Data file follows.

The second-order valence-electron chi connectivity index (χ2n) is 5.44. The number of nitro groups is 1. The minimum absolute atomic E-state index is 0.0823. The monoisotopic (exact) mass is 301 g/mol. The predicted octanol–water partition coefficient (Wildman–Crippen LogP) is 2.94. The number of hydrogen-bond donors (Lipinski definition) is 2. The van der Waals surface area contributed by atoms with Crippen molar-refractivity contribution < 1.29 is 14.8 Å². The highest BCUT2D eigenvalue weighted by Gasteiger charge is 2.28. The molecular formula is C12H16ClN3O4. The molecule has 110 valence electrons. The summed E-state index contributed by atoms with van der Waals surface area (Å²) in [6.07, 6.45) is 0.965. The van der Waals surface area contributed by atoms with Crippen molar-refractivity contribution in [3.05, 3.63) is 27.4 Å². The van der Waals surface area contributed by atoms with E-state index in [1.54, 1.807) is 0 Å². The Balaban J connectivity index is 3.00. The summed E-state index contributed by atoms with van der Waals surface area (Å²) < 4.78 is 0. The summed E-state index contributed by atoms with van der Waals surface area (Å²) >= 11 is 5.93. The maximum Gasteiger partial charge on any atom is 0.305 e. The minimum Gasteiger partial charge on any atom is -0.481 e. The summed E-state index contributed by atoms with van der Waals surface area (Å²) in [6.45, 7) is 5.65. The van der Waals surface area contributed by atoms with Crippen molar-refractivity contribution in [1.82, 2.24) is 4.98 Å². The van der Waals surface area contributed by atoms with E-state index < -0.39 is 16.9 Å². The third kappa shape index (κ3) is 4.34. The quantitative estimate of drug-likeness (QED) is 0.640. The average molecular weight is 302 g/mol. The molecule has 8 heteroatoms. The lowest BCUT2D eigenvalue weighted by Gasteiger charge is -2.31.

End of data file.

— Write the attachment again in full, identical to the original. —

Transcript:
The second-order valence-electron chi connectivity index (χ2n) is 5.44. The number of nitro groups is 1. The minimum absolute atomic E-state index is 0.0823. The monoisotopic (exact) mass is 301 g/mol. The predicted octanol–water partition coefficient (Wildman–Crippen LogP) is 2.94. The number of hydrogen-bond donors (Lipinski definition) is 2. The van der Waals surface area contributed by atoms with Crippen molar-refractivity contribution < 1.29 is 14.8 Å². The highest BCUT2D eigenvalue weighted by Gasteiger charge is 2.28. The molecular formula is C12H16ClN3O4. The molecule has 110 valence electrons. The summed E-state index contributed by atoms with van der Waals surface area (Å²) in [6.07, 6.45) is 0.965. The van der Waals surface area contributed by atoms with Crippen molar-refractivity contribution in [3.05, 3.63) is 27.4 Å². The van der Waals surface area contributed by atoms with E-state index in [1.54, 1.807) is 0 Å². The Balaban J connectivity index is 3.00. The summed E-state index contributed by atoms with van der Waals surface area (Å²) < 4.78 is 0. The summed E-state index contributed by atoms with van der Waals surface area (Å²) >= 11 is 5.93. The maximum Gasteiger partial charge on any atom is 0.305 e. The minimum Gasteiger partial charge on any atom is -0.481 e. The summed E-state index contributed by atoms with van der Waals surface area (Å²) in [6.45, 7) is 5.65. The van der Waals surface area contributed by atoms with Crippen molar-refractivity contribution in [1.82, 2.24) is 4.98 Å². The van der Waals surface area contributed by atoms with E-state index < -0.39 is 16.9 Å². The third kappa shape index (κ3) is 4.34. The quantitative estimate of drug-likeness (QED) is 0.640. The average molecular weight is 302 g/mol. The molecule has 8 heteroatoms. The lowest BCUT2D eigenvalue weighted by Gasteiger charge is -2.31.